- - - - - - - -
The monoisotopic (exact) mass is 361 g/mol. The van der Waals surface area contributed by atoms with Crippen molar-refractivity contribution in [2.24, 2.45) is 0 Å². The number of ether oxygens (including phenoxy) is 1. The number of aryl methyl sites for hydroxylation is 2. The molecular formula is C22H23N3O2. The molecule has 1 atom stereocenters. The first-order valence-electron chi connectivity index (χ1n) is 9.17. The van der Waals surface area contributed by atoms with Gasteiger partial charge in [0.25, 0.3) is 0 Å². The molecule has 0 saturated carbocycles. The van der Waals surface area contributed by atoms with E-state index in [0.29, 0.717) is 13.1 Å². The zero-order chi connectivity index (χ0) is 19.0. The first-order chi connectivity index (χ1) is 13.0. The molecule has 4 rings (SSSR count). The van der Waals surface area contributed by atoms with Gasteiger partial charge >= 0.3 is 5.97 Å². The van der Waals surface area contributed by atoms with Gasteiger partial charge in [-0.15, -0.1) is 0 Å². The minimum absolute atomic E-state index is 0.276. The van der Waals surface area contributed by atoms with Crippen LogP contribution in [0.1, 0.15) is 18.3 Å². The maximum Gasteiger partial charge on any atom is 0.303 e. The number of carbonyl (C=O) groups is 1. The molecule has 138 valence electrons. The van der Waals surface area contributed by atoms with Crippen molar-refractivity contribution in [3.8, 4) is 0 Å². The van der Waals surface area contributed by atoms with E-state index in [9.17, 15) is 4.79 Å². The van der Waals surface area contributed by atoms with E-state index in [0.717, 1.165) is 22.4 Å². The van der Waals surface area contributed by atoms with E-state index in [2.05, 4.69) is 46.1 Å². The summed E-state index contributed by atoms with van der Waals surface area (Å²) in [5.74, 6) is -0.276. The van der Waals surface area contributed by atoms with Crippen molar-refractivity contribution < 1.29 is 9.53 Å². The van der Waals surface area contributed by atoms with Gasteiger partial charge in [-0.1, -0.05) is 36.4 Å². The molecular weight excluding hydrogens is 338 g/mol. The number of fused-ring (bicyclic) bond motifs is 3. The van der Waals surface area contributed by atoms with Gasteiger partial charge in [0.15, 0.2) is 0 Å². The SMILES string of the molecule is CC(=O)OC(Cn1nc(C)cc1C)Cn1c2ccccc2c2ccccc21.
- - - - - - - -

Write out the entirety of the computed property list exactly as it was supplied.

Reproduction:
The monoisotopic (exact) mass is 361 g/mol. The van der Waals surface area contributed by atoms with Crippen molar-refractivity contribution in [2.24, 2.45) is 0 Å². The number of ether oxygens (including phenoxy) is 1. The number of aryl methyl sites for hydroxylation is 2. The molecular formula is C22H23N3O2. The molecule has 1 atom stereocenters. The first-order valence-electron chi connectivity index (χ1n) is 9.17. The van der Waals surface area contributed by atoms with Gasteiger partial charge in [0.25, 0.3) is 0 Å². The molecule has 0 saturated carbocycles. The van der Waals surface area contributed by atoms with E-state index in [0.29, 0.717) is 13.1 Å². The zero-order chi connectivity index (χ0) is 19.0. The first-order chi connectivity index (χ1) is 13.0. The molecule has 4 rings (SSSR count). The van der Waals surface area contributed by atoms with Gasteiger partial charge >= 0.3 is 5.97 Å². The van der Waals surface area contributed by atoms with Gasteiger partial charge in [-0.15, -0.1) is 0 Å². The minimum absolute atomic E-state index is 0.276. The van der Waals surface area contributed by atoms with Crippen LogP contribution in [0.1, 0.15) is 18.3 Å². The maximum Gasteiger partial charge on any atom is 0.303 e. The number of carbonyl (C=O) groups is 1. The molecule has 138 valence electrons. The van der Waals surface area contributed by atoms with Crippen molar-refractivity contribution in [3.8, 4) is 0 Å². The van der Waals surface area contributed by atoms with E-state index in [9.17, 15) is 4.79 Å². The van der Waals surface area contributed by atoms with E-state index in [0.717, 1.165) is 22.4 Å². The van der Waals surface area contributed by atoms with E-state index in [2.05, 4.69) is 46.1 Å². The summed E-state index contributed by atoms with van der Waals surface area (Å²) in [5.74, 6) is -0.276. The van der Waals surface area contributed by atoms with Crippen molar-refractivity contribution < 1.29 is 9.53 Å². The van der Waals surface area contributed by atoms with Gasteiger partial charge in [-0.1, -0.05) is 36.4 Å². The molecular weight excluding hydrogens is 338 g/mol. The number of fused-ring (bicyclic) bond motifs is 3. The van der Waals surface area contributed by atoms with Gasteiger partial charge in [0.15, 0.2) is 0 Å². The SMILES string of the molecule is CC(=O)OC(Cn1nc(C)cc1C)Cn1c2ccccc2c2ccccc21.